In response to roadway geometry and traffic control devices, motorists may change their speeds within a work zone. Speed profile data for 102 automobiles (cars and vans) and 49 trucks, which traveled on a section of a traffic control zone 2.4 km (1.5 mi) long, were obtained. The average speeds of automobiles and trucks were 8 to 29 km/hr (5 to 18 mph) and 2 to 19 km/hr (1 to 12 mph), respectively, over the work zone speed limit. Vehicles decreased their speeds to the lowest level near the work space (Route 16 bridge). Even at the work space, about 65% of automobiles and 47% of trucks traveled faster than the speed limit. Automobiles and trucks reduced their speeds by 2 to 21 km/hr (3 to 13 mph) and 5 to 19 km/hr (3 to 12 mph), respectively, compared with their speeds at the beginning of the merging taper. As drivers traveled further into the traffic control zone their speeds first decreased, then slightly increased, and finally reached their minimum value at the work space. After passing it, the speeds continuously increased until vehicles left the study section. Comparisons of speed reductions at similar distances before and after the work space indicated that vehicles attempted to reach the speeds they had before the bridge. The speed reduction distributions for each vehicle group indicated that a small percentage of drivers reduced their speeds by large amounts. Thus, the speed reduction distribution plots were not bell shaped but had long tails (similar to lognormal or Pearson Type III distributions). Statistical analyses based on properties of a normal distribution would not be appropriate for interpretation of speed reduction data for most of the locations within a work zone.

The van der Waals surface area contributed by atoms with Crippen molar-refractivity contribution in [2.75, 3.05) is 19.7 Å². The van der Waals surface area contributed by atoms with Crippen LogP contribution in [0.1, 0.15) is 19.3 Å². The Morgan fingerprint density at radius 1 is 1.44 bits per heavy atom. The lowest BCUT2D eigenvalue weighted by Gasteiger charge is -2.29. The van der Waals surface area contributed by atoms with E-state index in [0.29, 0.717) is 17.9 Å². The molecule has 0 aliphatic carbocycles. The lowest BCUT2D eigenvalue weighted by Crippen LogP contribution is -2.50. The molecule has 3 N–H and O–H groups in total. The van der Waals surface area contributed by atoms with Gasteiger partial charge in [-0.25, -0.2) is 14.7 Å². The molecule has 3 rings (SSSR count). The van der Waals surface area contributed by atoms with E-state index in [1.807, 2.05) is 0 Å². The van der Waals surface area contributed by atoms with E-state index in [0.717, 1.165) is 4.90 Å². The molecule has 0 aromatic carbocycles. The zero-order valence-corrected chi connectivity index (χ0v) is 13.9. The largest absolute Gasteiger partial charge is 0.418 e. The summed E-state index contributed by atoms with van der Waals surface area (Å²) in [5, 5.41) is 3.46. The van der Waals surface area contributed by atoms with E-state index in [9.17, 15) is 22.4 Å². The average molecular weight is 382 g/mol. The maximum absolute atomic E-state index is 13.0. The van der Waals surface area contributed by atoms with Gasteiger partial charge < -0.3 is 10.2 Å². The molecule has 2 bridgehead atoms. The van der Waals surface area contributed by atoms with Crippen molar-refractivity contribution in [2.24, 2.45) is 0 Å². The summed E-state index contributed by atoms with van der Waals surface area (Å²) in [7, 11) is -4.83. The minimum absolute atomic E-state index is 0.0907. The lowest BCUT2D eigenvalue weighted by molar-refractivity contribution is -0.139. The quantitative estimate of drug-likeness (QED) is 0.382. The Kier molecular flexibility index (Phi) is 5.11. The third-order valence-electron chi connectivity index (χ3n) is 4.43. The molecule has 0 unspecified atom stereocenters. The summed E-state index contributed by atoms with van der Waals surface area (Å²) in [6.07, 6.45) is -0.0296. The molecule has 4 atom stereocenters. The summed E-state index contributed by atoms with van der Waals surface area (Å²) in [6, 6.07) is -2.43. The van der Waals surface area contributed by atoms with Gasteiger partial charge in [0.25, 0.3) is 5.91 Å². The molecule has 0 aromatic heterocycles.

Publisher: Transportation Research Board
Publication Date: 1993
Full Text URL: Link to URL
Publication Types: Books, Reports, Papers, and Research Articles
Topics: Merging Control; Speed Control; Temporary Traffic Control